Monday, March 03, 2008

Light in the Darkness

I am asking my readers for their prayers, for my Director and his family. His brother-in-law committed suicide last Friday. The man for whom I have worked these past ten years is a level-headed fellow, and the experience of working for him has been a rewarding one. This will no doubt be a trial for him, as his own faith is tested, even as he must be strong for the sake of his wife and family.

There were several years of my life, in the late 1990s, that I refer to as "the long loneliness." I was working for someone else at the time, someone far less reasonable than the man for whom I work now. The office environment was dysfunctional, if not downright hostile. I survived by ignoring most of what was going on around me. And while this is a manageable technique, it does take its toll on a man. I would occasionally have to speak to someone with whom I was working, or for whom I was doing work. I would occasionally have to speak with my superior. (If we never have to speak to one another, it was a good day.) Then I would go home to a little basement studio apartment, fix dinner, watch a little television, do some reading, and go to bed. Aside from business contacts, I could go for days without speaking to anyone at all. This was life in the heart of a major city. Amidst crowds of people -- indeed, millions of them -- I was alone in the universe.

I have known the dark pall that is cast over one's life, the one that leads a man to wonder if life is worth living at all. Thanks be to God, and His infinite grace, that I was led out of that darkness. I found that life, for all its suffering, is still worth living. Why was I so fortunate, and others are not? I do not know. We all ask ourselves when someone is lost to their own despair, why could we not have been there for them? Why didn't he tell us he was hurting? Why couldn't we have stopped him?

The truth is, sometimes we as mere mortals cannot stop another from exercising his free will, no matter who we are, or how close we are to them. No man can fully carry another man's burden. We enter the world alone, and we are just as alone when we leave it. Even if we wanted to rescue that loved one, we are creatures who, by our very nature, are given to self-preservation. In our efforts to save them, we might just as easily be dragged down with them.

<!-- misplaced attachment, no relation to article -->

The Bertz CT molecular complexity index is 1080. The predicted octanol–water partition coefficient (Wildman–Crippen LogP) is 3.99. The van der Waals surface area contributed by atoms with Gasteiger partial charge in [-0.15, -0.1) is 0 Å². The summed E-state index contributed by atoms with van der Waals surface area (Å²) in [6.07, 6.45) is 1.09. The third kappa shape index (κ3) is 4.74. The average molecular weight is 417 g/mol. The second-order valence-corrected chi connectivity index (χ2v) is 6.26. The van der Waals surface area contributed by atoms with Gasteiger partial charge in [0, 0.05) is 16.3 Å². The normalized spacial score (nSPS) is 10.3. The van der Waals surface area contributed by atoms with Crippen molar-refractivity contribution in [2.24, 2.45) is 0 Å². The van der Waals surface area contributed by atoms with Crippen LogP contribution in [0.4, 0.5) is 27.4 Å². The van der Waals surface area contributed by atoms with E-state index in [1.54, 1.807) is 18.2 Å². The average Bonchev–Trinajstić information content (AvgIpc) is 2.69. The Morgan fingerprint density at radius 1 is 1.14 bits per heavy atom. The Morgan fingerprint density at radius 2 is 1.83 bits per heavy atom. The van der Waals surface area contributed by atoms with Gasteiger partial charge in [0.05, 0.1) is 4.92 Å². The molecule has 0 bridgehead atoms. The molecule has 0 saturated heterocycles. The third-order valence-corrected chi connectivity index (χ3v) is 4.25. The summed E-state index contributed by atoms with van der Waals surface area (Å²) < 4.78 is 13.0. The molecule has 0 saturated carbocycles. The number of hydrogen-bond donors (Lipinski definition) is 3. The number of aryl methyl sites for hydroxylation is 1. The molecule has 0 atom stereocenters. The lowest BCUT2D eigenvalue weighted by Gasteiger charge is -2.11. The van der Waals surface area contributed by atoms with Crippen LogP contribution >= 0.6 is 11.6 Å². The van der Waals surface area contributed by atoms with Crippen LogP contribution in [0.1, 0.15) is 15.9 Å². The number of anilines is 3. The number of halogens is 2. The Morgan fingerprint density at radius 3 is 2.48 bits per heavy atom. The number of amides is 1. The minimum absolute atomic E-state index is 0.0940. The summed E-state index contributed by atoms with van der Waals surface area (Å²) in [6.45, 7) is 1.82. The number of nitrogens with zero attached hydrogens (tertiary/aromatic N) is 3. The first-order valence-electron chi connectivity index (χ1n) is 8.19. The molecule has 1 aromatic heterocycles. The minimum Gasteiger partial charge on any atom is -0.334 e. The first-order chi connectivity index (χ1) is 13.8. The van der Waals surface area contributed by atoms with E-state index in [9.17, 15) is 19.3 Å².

My son survived two suicide attempts while still a teenager. They were very lame attempts, mind you, but they were attempts just the same. To take one's own life, is to apply a permanent solution to a temporary problem. That is what our gift of reason tells us. Still, the drowning man will grab even the point of a sword, such is his desperation.

C S Lewis reminds that "pain is God megaphone to rouse a deaf world," that suffering is meant to remind us of our humanity, and that of those around us. We are here to be salt and light to others, to love and to be loved. But to do so, we must be aware of others. To be aware of others, is to be aware of the occasional discomfort that comes with living in this world. And yet, such a world is only what he called "the shadowlands." Life as it really is, has yet to begin.

Something to remember as we approach Calvary in the coming weeks.

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